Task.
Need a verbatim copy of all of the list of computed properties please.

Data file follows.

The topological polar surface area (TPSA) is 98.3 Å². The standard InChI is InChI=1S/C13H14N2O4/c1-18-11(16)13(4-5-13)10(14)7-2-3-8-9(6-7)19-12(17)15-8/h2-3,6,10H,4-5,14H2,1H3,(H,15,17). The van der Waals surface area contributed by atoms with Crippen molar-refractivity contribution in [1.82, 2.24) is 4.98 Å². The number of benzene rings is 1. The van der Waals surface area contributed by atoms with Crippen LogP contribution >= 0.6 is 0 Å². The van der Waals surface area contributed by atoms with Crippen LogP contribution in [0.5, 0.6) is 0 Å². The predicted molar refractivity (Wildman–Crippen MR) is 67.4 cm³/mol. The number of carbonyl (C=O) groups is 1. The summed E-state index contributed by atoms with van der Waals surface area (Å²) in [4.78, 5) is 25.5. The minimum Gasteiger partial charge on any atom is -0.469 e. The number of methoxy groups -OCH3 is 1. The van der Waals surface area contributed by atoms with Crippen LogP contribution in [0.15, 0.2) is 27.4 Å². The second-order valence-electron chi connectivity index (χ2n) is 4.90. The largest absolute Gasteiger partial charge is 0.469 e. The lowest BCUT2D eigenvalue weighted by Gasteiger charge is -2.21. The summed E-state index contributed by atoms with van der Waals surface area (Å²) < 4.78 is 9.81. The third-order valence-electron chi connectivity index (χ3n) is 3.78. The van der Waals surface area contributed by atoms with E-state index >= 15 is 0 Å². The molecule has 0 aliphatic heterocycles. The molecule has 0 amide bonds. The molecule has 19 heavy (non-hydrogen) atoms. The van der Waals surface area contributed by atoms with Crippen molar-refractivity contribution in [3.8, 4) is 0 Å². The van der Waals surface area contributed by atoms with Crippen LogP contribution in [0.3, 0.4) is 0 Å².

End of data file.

The topological polar surface area (TPSA) is 98.3 Å². The standard InChI is InChI=1S/C13H14N2O4/c1-18-11(16)13(4-5-13)10(14)7-2-3-8-9(6-7)19-12(17)15-8/h2-3,6,10H,4-5,14H2,1H3,(H,15,17). The van der Waals surface area contributed by atoms with Crippen molar-refractivity contribution in [1.82, 2.24) is 4.98 Å². The number of benzene rings is 1. The van der Waals surface area contributed by atoms with Crippen LogP contribution >= 0.6 is 0 Å². The van der Waals surface area contributed by atoms with Crippen LogP contribution in [0.5, 0.6) is 0 Å². The predicted molar refractivity (Wildman–Crippen MR) is 67.4 cm³/mol. The number of carbonyl (C=O) groups is 1. The summed E-state index contributed by atoms with van der Waals surface area (Å²) in [4.78, 5) is 25.5. The minimum Gasteiger partial charge on any atom is -0.469 e. The number of methoxy groups -OCH3 is 1. The van der Waals surface area contributed by atoms with Crippen LogP contribution in [0.15, 0.2) is 27.4 Å². The second-order valence-electron chi connectivity index (χ2n) is 4.90. The largest absolute Gasteiger partial charge is 0.469 e. The lowest BCUT2D eigenvalue weighted by Gasteiger charge is -2.21. The summed E-state index contributed by atoms with van der Waals surface area (Å²) < 4.78 is 9.81. The third-order valence-electron chi connectivity index (χ3n) is 3.78. The van der Waals surface area contributed by atoms with E-state index >= 15 is 0 Å². The molecule has 0 aliphatic heterocycles. The molecule has 0 amide bonds. The molecule has 19 heavy (non-hydrogen) atoms. The van der Waals surface area contributed by atoms with Crippen molar-refractivity contribution in [3.8, 4) is 0 Å². The van der Waals surface area contributed by atoms with Crippen LogP contribution in [0.3, 0.4) is 0 Å².